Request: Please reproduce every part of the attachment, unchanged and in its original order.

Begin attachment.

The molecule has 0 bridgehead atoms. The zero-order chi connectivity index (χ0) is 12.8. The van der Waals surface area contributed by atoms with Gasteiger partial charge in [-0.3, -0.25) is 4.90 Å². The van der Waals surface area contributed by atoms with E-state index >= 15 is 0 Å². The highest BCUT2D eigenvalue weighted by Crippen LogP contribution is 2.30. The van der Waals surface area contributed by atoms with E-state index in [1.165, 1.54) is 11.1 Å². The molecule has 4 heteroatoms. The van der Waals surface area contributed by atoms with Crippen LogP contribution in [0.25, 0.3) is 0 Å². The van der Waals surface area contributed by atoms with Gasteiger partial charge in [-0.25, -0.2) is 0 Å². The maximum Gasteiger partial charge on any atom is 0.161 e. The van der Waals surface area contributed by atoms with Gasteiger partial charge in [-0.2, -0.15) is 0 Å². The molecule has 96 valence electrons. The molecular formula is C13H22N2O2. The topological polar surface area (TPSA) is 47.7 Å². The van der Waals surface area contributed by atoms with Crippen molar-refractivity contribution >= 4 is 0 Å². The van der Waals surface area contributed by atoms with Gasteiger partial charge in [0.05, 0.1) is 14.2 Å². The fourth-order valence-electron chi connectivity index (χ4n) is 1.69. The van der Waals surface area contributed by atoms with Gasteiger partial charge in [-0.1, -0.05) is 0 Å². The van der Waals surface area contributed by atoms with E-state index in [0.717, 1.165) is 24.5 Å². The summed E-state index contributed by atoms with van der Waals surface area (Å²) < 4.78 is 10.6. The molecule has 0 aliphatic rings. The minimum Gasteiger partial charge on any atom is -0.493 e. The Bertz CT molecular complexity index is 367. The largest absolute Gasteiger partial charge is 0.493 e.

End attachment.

The molecule has 0 bridgehead atoms. The zero-order chi connectivity index (χ0) is 12.8. The van der Waals surface area contributed by atoms with Gasteiger partial charge in [-0.3, -0.25) is 4.90 Å². The van der Waals surface area contributed by atoms with E-state index >= 15 is 0 Å². The highest BCUT2D eigenvalue weighted by Crippen LogP contribution is 2.30. The van der Waals surface area contributed by atoms with E-state index in [1.165, 1.54) is 11.1 Å². The molecule has 4 heteroatoms. The van der Waals surface area contributed by atoms with Crippen LogP contribution in [0.25, 0.3) is 0 Å². The van der Waals surface area contributed by atoms with Gasteiger partial charge in [-0.25, -0.2) is 0 Å². The maximum Gasteiger partial charge on any atom is 0.161 e. The van der Waals surface area contributed by atoms with Gasteiger partial charge in [-0.2, -0.15) is 0 Å². The molecule has 96 valence electrons. The molecular formula is C13H22N2O2. The topological polar surface area (TPSA) is 47.7 Å². The van der Waals surface area contributed by atoms with Crippen molar-refractivity contribution >= 4 is 0 Å². The van der Waals surface area contributed by atoms with Gasteiger partial charge in [0.05, 0.1) is 14.2 Å². The fourth-order valence-electron chi connectivity index (χ4n) is 1.69. The van der Waals surface area contributed by atoms with Gasteiger partial charge in [-0.1, -0.05) is 0 Å². The van der Waals surface area contributed by atoms with E-state index in [0.717, 1.165) is 24.5 Å². The summed E-state index contributed by atoms with van der Waals surface area (Å²) < 4.78 is 10.6. The molecule has 0 aliphatic rings. The minimum Gasteiger partial charge on any atom is -0.493 e. The Bertz CT molecular complexity index is 367. The largest absolute Gasteiger partial charge is 0.493 e.